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Looking Behind the Scenes: Auburn gets unfair ding on Hidden Falls

By: Jim Ruffalo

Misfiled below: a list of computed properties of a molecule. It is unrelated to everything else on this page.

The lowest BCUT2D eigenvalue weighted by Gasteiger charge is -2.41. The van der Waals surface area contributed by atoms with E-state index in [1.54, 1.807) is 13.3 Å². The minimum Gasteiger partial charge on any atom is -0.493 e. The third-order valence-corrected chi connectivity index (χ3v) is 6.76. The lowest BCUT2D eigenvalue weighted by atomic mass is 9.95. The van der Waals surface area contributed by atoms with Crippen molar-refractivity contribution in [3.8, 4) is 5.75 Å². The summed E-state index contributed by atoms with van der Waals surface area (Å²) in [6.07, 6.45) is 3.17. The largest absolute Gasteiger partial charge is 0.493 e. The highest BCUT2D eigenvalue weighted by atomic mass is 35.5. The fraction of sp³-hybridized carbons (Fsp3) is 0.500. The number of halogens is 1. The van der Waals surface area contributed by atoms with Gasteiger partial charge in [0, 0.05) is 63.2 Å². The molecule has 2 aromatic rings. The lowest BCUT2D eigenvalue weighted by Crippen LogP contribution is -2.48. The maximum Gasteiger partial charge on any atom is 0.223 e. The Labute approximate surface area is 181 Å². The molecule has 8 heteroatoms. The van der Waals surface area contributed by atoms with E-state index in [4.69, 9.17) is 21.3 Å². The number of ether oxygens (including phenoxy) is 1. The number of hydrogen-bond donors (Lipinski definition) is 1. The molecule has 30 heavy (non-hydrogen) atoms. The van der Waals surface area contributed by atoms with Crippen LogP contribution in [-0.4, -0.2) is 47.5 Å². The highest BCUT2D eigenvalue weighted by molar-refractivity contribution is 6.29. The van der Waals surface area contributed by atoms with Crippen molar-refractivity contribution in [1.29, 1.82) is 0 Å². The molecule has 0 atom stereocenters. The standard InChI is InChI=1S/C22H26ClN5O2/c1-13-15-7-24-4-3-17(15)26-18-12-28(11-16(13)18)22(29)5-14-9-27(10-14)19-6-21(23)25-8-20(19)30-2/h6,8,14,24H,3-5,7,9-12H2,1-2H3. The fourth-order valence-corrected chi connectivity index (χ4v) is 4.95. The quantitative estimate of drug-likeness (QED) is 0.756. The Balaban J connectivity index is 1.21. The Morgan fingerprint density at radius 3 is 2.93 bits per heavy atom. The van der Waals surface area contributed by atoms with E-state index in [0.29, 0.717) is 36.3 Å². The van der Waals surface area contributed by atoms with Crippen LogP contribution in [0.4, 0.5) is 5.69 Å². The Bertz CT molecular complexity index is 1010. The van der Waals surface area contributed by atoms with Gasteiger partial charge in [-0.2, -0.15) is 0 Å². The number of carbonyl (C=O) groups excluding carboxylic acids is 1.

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It does, indeed, get curiouser and curiouser. While the preceding line could cover just about anything these days, my particular reference is to the ongoing machinations involving Hidden Falls Regional Park. You know, for a passive park that was originally announced as a freebie, it certainly is swallowing a lot of money. And the latest item is rather curious. Depending upon your point of view — and I suppose which government official is your favorite at the moment — Hidden Falls is either a wonderful example of how open space can be a community asset, or just another form of White Collar Welfare. To my way of thinking, Hidden Falls is grabbing a whole lot of recreational dollars that really could be better spent otherwise. The current battle involves the Auburn Recreation District (ARD) getting nicked for a $150,000 contribution in order to make Hidden Falls the destination that many in the local horsey set want it to be. So that there is no mistake, be advised that the “horsey set” label is applied by just me. In fact, those from the ARD side that I spoke with took particular pains to say they didn’t feel it was a battle with the equestrian folk. Journal readers have been kept informed, but there is a new development. The Meadow Vista Municipal Advisory Council (MAC), which earlier hashed out the issue, now will hear the item again at Wednesday evening’s meeting. Curious! Is it because recently appointed member Sherri Bloomfield is a well-known advocate of matters equestrian? Don’t know, yet. Even so, we don’t bring back settled cases to the Supreme Court every time a new justice is appointed. “My understanding is that the MAC has received new information and feels it would be useful to bring this matter back for another hearing,” said 5th District Supervisor Jennifer Montgomery. By bringing the matter back to that MAC, does that mean it will again have to be reviewed by the county’s parks commission, which previously recommended against forcing ARD to part with that much in recreation mediation fees? “It will not go back to the commission,” Montgomery said, adding that once it clears the MAC it then goes to the board of supervisors. “And when it gets here, I have some alternative suggestions,” she said, although she declined to be specific about those. That’s when I asked her why the bulk of the funds seem to be squeezed from ARD, and also queried her as to why so few of the neighboring recreation districts weren’t being “asked” for such funds. “That is a totally legitimate concern and one I intend to have answered,” she said. I guess what got me going is that ARD has a lot of needed projects and very little of needed funding.  One of the projects is an on-going fund-raising effort to provide bucks for kids who can’t afford the fees for swimming or basketball. It just seems that providing an extra dollar to a poor kid is a bit more important than funding another horse-side setting for those who are itching to use that brand-new $2,400 saddle. Montgomery agreed that priorities need to be sorted out, but also pointed out that the equestrian project money is a small part of what Hidden Falls wants to spend. No matter how you look at it; $150K from ARD is too much to ask, especially when Roseville, Granite Bay, Loomis and other nearby districts are getting a free ride. Frankly, I like Gordon Ainsleigh’s idea. The ARD board member has already suggested to county Parks Administrator John Ramirez that ARD contribute $65,000 this time around, and to get the remainder from the 12 other Western Slope park districts. “The idea that ARD help out on Hidden Falls is a fair one, but what is unfair is the amount they are seeking from us, especially when we previously supplied $100,000 to them,” Ainsleigh said. He also mentioned ARD’s initiative which will be on the November ballot. “Currently, we (ARD) get 65 percent of the funds generated here, and that amount will dwindle to 55 percent,” he said, adding that once the money gets to the county “there’s a tendency to spend it upon the things that don’t align with our needs.” The proposed initiative requires that all funds raised within the district get spent within the district. “If approved by the voters, it will give the local people total control of park-mitigation fees, rather than have the matter decided by an appointed bureaucracy,” he said. That’s one way to keep ARD from being a cash cow for the horsey set. Jim Ruffalo’s column runs on Sundays. Reach him at jimruffalo@yahoo.com.